6. 41.5 Hormonal Control of Osmoregulatory Functions
      7. Key Terms
      8. Chapter Summary
      9. Visual Connection Questions
      10. Review Questions
      11. Critical Thinking Questions
    10. 42 The Immune System
      1. Introduction
      2. 42.1 Innate Immune Response
      3. 42.2 Adaptive Immune Response
      4. 42.3 Antibodies
      5. 42.4 Disruptions in the Immune System
      6. Key Terms
      7. Chapter Summary
      8. Visual Connection Questions
      9. Review Questions
      10. Critical Thinking Questions
    11. 43 Animal Reproduction and Development
      1. Introduction
      2. 43.1 Reproduction Methods
      3. 43.2 Fertilization
      4. 43.3 Human Reproductive Anatomy and Gametogenesis
      5. 43.4 Hormonal Control of Human Reproduction
      6. 43.5 Human Pregnancy and Birth
      7. 43.6 Fertilization and Early Embryonic Development
      8. 43.7 Organogenesis and Vertebrate Formation
      9. Key Terms
      10. Chapter Summary
      11. Visual Connection Questions
      12. Review Questions
      13. Critical Thinking Questions
  9. Ecology
    1. 44 Ecology and the Biosphere
      1. Introduction
      2. 44.1 The Scope of Ecology
      3. 44.2 Biogeography
      4. 44.3 Terrestrial Biomes
      5. 44.4 Aquatic Biomes
      6. 44.5 Climate and the Effects of Global Climate Change
      7. Key Terms
      8. Chapter Summary
      9. Visual Connection Questions
      10. Review Questions
      11. Critical Thinking Questions
    2. 45 Population and Community Ecology
      1. Introduction
      2. 45.1 Population Demography
      3. 45.2 Life Histories and Natural Selection
      4. 45.3 Environmental Limits to Population Growth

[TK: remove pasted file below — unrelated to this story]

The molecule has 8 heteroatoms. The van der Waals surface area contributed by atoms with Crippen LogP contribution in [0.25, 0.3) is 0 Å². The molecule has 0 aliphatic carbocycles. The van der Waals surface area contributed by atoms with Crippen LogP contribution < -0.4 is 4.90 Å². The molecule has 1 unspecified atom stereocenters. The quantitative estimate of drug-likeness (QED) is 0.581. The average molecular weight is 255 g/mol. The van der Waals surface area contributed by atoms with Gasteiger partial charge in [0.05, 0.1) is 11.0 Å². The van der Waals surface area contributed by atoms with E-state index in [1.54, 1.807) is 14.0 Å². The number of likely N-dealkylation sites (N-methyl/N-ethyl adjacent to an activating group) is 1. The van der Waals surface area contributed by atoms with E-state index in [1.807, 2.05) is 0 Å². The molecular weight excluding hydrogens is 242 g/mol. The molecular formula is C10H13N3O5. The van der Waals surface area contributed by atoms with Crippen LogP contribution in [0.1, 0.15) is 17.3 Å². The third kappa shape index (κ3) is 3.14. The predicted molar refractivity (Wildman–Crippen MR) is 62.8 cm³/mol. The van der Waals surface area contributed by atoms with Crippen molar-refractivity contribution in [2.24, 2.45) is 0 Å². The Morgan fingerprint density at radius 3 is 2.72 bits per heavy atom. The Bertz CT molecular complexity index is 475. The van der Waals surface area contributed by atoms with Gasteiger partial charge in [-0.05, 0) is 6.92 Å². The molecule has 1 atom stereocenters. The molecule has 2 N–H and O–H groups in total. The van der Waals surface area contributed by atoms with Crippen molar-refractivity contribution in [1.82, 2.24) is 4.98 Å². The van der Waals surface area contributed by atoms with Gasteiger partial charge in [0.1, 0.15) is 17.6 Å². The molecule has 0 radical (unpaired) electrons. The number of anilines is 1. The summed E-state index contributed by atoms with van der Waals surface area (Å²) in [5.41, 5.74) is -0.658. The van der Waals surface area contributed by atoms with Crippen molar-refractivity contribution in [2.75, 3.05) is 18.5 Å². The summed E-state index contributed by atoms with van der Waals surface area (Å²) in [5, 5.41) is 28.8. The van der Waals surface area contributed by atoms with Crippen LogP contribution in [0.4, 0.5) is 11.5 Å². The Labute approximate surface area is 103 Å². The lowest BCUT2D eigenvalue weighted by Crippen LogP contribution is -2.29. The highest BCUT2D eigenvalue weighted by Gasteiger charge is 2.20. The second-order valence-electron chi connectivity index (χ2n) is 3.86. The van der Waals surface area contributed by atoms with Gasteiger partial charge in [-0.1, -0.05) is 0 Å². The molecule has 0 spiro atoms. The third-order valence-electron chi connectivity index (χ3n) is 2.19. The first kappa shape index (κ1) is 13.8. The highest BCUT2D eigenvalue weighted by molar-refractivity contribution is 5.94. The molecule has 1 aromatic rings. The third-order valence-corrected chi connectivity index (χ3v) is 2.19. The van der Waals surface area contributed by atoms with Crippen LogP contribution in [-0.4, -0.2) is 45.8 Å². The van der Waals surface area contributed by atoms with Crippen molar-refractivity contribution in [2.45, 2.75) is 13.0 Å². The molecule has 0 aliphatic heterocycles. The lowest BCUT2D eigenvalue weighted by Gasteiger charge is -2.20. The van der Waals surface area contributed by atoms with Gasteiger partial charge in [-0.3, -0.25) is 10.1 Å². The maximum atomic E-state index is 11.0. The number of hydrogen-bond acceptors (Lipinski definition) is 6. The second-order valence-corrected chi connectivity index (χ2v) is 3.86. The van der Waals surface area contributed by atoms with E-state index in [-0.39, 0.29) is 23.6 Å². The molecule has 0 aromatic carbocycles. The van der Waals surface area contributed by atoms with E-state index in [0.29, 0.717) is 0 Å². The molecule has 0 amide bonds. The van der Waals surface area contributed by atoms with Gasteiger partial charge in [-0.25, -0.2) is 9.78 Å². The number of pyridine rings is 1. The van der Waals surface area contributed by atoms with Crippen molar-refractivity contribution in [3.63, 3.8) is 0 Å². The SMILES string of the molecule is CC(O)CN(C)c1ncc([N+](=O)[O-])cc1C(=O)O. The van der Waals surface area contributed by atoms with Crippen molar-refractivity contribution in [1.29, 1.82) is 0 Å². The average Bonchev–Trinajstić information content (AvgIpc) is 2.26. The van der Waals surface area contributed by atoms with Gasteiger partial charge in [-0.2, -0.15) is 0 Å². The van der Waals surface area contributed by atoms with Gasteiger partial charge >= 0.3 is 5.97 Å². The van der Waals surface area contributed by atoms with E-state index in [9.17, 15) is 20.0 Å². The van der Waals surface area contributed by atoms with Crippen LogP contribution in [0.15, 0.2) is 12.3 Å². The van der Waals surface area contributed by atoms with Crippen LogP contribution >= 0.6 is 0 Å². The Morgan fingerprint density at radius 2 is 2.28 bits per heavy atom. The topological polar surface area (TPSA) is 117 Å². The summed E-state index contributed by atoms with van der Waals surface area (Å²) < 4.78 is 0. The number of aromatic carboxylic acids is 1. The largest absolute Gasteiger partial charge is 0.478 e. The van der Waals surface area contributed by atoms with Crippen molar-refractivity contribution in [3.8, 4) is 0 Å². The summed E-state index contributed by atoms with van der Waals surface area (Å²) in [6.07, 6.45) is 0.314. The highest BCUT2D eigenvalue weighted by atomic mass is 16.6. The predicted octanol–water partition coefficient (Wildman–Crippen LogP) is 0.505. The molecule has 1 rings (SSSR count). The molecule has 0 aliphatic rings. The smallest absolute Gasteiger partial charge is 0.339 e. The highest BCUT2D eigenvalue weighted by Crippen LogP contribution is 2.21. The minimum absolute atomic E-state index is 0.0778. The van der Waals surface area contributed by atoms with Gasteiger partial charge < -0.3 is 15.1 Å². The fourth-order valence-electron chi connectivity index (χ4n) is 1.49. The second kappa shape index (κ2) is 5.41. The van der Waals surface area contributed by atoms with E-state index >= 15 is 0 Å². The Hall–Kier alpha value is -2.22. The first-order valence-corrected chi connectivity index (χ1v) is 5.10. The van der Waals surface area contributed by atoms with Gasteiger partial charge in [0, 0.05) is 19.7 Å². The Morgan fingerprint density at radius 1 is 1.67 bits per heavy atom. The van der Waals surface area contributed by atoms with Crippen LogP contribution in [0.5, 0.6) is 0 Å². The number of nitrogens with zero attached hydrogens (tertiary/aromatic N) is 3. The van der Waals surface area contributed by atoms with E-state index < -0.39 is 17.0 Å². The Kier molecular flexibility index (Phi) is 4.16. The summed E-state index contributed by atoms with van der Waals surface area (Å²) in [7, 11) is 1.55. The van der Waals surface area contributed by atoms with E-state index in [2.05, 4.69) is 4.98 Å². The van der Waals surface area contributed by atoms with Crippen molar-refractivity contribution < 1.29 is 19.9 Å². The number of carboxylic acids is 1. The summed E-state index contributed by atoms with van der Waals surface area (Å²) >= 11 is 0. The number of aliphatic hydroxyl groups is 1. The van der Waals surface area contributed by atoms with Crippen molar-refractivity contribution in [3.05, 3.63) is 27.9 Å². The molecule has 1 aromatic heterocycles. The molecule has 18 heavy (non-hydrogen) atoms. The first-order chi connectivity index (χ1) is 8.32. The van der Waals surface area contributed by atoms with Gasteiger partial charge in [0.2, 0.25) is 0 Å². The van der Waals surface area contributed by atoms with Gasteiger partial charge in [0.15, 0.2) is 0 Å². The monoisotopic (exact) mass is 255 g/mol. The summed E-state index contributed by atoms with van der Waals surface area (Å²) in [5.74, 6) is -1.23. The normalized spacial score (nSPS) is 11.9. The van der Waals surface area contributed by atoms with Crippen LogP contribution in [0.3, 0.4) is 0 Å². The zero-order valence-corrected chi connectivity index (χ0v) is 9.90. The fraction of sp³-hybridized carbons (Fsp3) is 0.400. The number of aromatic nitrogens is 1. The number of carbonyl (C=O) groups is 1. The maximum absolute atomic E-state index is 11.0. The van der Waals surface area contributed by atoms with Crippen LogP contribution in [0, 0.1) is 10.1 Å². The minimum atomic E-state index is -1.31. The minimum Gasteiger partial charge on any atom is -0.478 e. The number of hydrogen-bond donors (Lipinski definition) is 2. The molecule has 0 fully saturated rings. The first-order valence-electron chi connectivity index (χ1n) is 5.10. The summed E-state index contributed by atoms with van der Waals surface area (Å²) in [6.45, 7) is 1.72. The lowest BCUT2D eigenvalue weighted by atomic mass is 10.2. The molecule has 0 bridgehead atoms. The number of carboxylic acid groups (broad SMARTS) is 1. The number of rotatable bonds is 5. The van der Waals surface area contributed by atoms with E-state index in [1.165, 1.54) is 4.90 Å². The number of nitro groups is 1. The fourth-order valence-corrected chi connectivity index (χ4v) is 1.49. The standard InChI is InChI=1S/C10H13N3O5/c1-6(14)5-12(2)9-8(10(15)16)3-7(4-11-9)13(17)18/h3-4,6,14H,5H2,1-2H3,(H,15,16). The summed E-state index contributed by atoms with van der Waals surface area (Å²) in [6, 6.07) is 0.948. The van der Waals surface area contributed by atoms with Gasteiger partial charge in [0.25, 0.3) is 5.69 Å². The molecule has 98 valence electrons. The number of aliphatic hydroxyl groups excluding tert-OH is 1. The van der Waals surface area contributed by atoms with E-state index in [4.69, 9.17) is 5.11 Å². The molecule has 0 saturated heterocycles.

5. 45.4 Population Dynamics and Regulation
      6. 45.5 Human Population Growth
      7. 45.6 Community Ecology
      8. 45.7 Behavioral Biology: Proximate and Ultimate Causes of Behavior
      9. Key Terms
      10. Chapter Summary
      11. Visual Connection Questions
      12. Review Questions
      13. Critical Thinking Questions
    3. 46 Ecosystems
      1. Introduction
      2. 46.1 Ecology of Ecosystems
      3. 46.2 Energy Flow through Ecosystems
      4. 46.3 Biogeochemical Cycles
      5. Key Terms
      6. Chapter Summary
      7. Visual Connection Questions
      8. Review Questions
      9. Critical Thinking Questions
    4. 47 Conservation Biology and Biodiversity
      1. Introduction
      2. 47.1 The Biodiversity Crisis
      3. 47.2 The Importance of Biodiversity to Human Life
      4. 47.3 Threats to Biodiversity
      5. 47.4 Preserving Biodiversity
      6. Key Terms
      7. Chapter Summary
      8. Visual Connection Questions
      9. Review Questions
      10. Critical Thinking Questions
  10. A | The Periodic Table of Elements
  11. B | Geological Time
  12. C | Measurements and the Metric System
  13. Index
By the end of this section, you will be able to do the following:
  • List the different steps in prokaryotic transcription
  • Discuss the role of promoters in prokaryotic transcription
  • Describe how and when transcription is terminated